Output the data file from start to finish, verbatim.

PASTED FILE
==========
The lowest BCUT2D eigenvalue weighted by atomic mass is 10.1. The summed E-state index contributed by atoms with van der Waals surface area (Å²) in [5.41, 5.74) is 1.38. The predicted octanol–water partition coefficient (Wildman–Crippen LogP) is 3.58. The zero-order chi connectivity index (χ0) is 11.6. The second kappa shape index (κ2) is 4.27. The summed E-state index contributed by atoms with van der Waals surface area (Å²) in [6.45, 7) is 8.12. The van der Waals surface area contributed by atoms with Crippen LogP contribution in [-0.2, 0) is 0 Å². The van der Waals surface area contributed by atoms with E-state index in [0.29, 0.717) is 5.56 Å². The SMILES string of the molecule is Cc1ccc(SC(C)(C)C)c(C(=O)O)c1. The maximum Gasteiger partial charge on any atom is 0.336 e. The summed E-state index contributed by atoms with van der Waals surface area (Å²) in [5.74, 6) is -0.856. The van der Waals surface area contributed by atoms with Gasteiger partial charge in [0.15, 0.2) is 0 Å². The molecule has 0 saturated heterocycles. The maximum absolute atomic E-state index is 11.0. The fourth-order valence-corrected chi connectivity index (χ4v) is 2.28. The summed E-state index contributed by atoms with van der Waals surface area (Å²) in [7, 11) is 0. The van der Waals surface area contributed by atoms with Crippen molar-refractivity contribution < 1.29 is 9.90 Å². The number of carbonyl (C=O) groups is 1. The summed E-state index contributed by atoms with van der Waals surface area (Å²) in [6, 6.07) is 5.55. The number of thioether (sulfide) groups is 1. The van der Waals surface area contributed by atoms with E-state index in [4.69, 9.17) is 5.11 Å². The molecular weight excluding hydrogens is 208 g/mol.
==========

The lowest BCUT2D eigenvalue weighted by atomic mass is 10.1. The summed E-state index contributed by atoms with van der Waals surface area (Å²) in [5.41, 5.74) is 1.38. The predicted octanol–water partition coefficient (Wildman–Crippen LogP) is 3.58. The zero-order chi connectivity index (χ0) is 11.6. The second kappa shape index (κ2) is 4.27. The summed E-state index contributed by atoms with van der Waals surface area (Å²) in [6.45, 7) is 8.12. The van der Waals surface area contributed by atoms with Crippen LogP contribution in [-0.2, 0) is 0 Å². The van der Waals surface area contributed by atoms with E-state index in [0.29, 0.717) is 5.56 Å². The SMILES string of the molecule is Cc1ccc(SC(C)(C)C)c(C(=O)O)c1. The maximum Gasteiger partial charge on any atom is 0.336 e. The summed E-state index contributed by atoms with van der Waals surface area (Å²) in [5.74, 6) is -0.856. The van der Waals surface area contributed by atoms with Gasteiger partial charge in [0.15, 0.2) is 0 Å². The molecule has 0 saturated heterocycles. The maximum absolute atomic E-state index is 11.0. The fourth-order valence-corrected chi connectivity index (χ4v) is 2.28. The summed E-state index contributed by atoms with van der Waals surface area (Å²) in [7, 11) is 0. The van der Waals surface area contributed by atoms with Crippen molar-refractivity contribution < 1.29 is 9.90 Å². The number of carbonyl (C=O) groups is 1. The summed E-state index contributed by atoms with van der Waals surface area (Å²) in [6, 6.07) is 5.55. The number of thioether (sulfide) groups is 1. The van der Waals surface area contributed by atoms with E-state index in [4.69, 9.17) is 5.11 Å². The molecular weight excluding hydrogens is 208 g/mol.